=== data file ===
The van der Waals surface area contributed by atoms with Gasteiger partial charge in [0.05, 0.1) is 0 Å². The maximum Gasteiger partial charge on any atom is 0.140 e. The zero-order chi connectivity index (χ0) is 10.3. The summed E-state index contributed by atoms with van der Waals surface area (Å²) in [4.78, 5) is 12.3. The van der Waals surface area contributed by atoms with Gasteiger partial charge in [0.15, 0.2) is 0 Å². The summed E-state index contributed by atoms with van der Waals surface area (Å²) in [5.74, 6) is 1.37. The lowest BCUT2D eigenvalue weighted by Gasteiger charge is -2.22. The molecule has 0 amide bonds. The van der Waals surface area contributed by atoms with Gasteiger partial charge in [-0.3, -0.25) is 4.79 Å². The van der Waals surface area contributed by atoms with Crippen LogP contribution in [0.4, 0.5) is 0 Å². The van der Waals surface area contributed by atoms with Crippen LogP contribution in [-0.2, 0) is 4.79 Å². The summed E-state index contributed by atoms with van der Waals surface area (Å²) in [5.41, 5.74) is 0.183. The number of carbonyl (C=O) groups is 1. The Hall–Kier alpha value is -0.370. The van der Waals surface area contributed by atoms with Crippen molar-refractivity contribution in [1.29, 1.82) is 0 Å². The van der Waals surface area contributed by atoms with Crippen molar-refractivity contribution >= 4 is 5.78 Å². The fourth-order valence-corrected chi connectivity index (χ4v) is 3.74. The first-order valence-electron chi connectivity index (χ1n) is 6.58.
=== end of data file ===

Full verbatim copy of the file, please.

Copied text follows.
The van der Waals surface area contributed by atoms with Gasteiger partial charge in [0.05, 0.1) is 0 Å². The maximum Gasteiger partial charge on any atom is 0.140 e. The zero-order chi connectivity index (χ0) is 10.3. The summed E-state index contributed by atoms with van der Waals surface area (Å²) in [4.78, 5) is 12.3. The van der Waals surface area contributed by atoms with Gasteiger partial charge in [0.15, 0.2) is 0 Å². The summed E-state index contributed by atoms with van der Waals surface area (Å²) in [5.74, 6) is 1.37. The lowest BCUT2D eigenvalue weighted by Gasteiger charge is -2.22. The molecule has 0 amide bonds. The van der Waals surface area contributed by atoms with Gasteiger partial charge in [-0.3, -0.25) is 4.79 Å². The van der Waals surface area contributed by atoms with Crippen LogP contribution in [0.4, 0.5) is 0 Å². The van der Waals surface area contributed by atoms with Crippen LogP contribution in [-0.2, 0) is 4.79 Å². The summed E-state index contributed by atoms with van der Waals surface area (Å²) in [5.41, 5.74) is 0.183. The number of carbonyl (C=O) groups is 1. The Hall–Kier alpha value is -0.370. The van der Waals surface area contributed by atoms with Crippen molar-refractivity contribution in [1.29, 1.82) is 0 Å². The van der Waals surface area contributed by atoms with Crippen molar-refractivity contribution >= 4 is 5.78 Å². The fourth-order valence-corrected chi connectivity index (χ4v) is 3.74. The first-order valence-electron chi connectivity index (χ1n) is 6.58.